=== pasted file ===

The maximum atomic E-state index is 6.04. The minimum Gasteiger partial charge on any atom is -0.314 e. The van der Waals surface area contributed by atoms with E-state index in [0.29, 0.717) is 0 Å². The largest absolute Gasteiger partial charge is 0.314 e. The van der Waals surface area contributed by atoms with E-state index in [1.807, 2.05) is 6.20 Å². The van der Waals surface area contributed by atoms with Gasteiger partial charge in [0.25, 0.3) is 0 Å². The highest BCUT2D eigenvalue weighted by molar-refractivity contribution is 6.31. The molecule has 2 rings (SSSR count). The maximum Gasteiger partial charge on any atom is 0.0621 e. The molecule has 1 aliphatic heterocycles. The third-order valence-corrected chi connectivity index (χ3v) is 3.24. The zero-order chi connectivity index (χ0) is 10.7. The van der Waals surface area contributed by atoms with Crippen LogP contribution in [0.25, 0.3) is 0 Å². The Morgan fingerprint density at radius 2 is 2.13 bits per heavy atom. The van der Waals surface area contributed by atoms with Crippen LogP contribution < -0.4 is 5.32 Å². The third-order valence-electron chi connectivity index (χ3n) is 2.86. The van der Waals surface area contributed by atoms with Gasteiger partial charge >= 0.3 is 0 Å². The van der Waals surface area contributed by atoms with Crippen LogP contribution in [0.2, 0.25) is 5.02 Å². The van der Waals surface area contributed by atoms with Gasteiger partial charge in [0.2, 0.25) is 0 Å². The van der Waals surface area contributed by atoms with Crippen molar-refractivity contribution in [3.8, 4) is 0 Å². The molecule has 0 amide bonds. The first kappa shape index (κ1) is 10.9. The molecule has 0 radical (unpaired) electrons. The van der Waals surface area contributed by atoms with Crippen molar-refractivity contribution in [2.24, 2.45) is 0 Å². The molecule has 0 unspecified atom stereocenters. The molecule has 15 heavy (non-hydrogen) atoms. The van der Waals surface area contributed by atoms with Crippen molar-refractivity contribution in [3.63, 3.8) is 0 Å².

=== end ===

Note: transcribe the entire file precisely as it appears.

The maximum atomic E-state index is 6.04. The minimum Gasteiger partial charge on any atom is -0.314 e. The van der Waals surface area contributed by atoms with E-state index in [0.29, 0.717) is 0 Å². The largest absolute Gasteiger partial charge is 0.314 e. The van der Waals surface area contributed by atoms with E-state index in [1.807, 2.05) is 6.20 Å². The van der Waals surface area contributed by atoms with Gasteiger partial charge in [0.25, 0.3) is 0 Å². The highest BCUT2D eigenvalue weighted by molar-refractivity contribution is 6.31. The molecule has 2 rings (SSSR count). The maximum Gasteiger partial charge on any atom is 0.0621 e. The molecule has 1 aliphatic heterocycles. The third-order valence-corrected chi connectivity index (χ3v) is 3.24. The zero-order chi connectivity index (χ0) is 10.7. The van der Waals surface area contributed by atoms with Crippen LogP contribution in [0.25, 0.3) is 0 Å². The Morgan fingerprint density at radius 2 is 2.13 bits per heavy atom. The van der Waals surface area contributed by atoms with Crippen LogP contribution < -0.4 is 5.32 Å². The third-order valence-electron chi connectivity index (χ3n) is 2.86. The van der Waals surface area contributed by atoms with Gasteiger partial charge >= 0.3 is 0 Å². The van der Waals surface area contributed by atoms with Crippen LogP contribution in [0.2, 0.25) is 5.02 Å². The van der Waals surface area contributed by atoms with Gasteiger partial charge in [0.2, 0.25) is 0 Å². The van der Waals surface area contributed by atoms with Crippen molar-refractivity contribution in [3.8, 4) is 0 Å². The molecule has 0 amide bonds. The first kappa shape index (κ1) is 10.9. The molecule has 0 radical (unpaired) electrons. The van der Waals surface area contributed by atoms with Crippen molar-refractivity contribution in [2.24, 2.45) is 0 Å². The molecule has 0 unspecified atom stereocenters. The molecule has 15 heavy (non-hydrogen) atoms. The van der Waals surface area contributed by atoms with Crippen molar-refractivity contribution in [3.63, 3.8) is 0 Å².